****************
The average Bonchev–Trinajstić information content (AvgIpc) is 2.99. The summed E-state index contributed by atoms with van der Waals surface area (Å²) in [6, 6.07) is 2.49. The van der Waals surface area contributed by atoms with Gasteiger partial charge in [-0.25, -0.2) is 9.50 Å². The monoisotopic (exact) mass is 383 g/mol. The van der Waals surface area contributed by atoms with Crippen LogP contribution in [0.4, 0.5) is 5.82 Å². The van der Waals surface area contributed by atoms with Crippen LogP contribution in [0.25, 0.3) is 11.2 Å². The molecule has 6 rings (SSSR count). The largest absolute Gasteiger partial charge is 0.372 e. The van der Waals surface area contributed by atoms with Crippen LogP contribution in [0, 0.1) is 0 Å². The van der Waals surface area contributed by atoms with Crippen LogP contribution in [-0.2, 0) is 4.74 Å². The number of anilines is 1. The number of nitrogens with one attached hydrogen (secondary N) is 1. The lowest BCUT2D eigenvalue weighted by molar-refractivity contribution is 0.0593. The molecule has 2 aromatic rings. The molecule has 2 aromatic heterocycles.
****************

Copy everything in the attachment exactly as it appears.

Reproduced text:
The average Bonchev–Trinajstić information content (AvgIpc) is 2.99. The summed E-state index contributed by atoms with van der Waals surface area (Å²) in [6, 6.07) is 2.49. The van der Waals surface area contributed by atoms with Gasteiger partial charge in [-0.25, -0.2) is 9.50 Å². The monoisotopic (exact) mass is 383 g/mol. The van der Waals surface area contributed by atoms with Crippen LogP contribution in [0.4, 0.5) is 5.82 Å². The van der Waals surface area contributed by atoms with Crippen LogP contribution in [0.25, 0.3) is 11.2 Å². The molecule has 6 rings (SSSR count). The largest absolute Gasteiger partial charge is 0.372 e. The van der Waals surface area contributed by atoms with Crippen LogP contribution in [0, 0.1) is 0 Å². The van der Waals surface area contributed by atoms with Crippen LogP contribution in [-0.2, 0) is 4.74 Å². The number of anilines is 1. The number of nitrogens with one attached hydrogen (secondary N) is 1. The lowest BCUT2D eigenvalue weighted by molar-refractivity contribution is 0.0593. The molecule has 2 aromatic rings. The molecule has 2 aromatic heterocycles.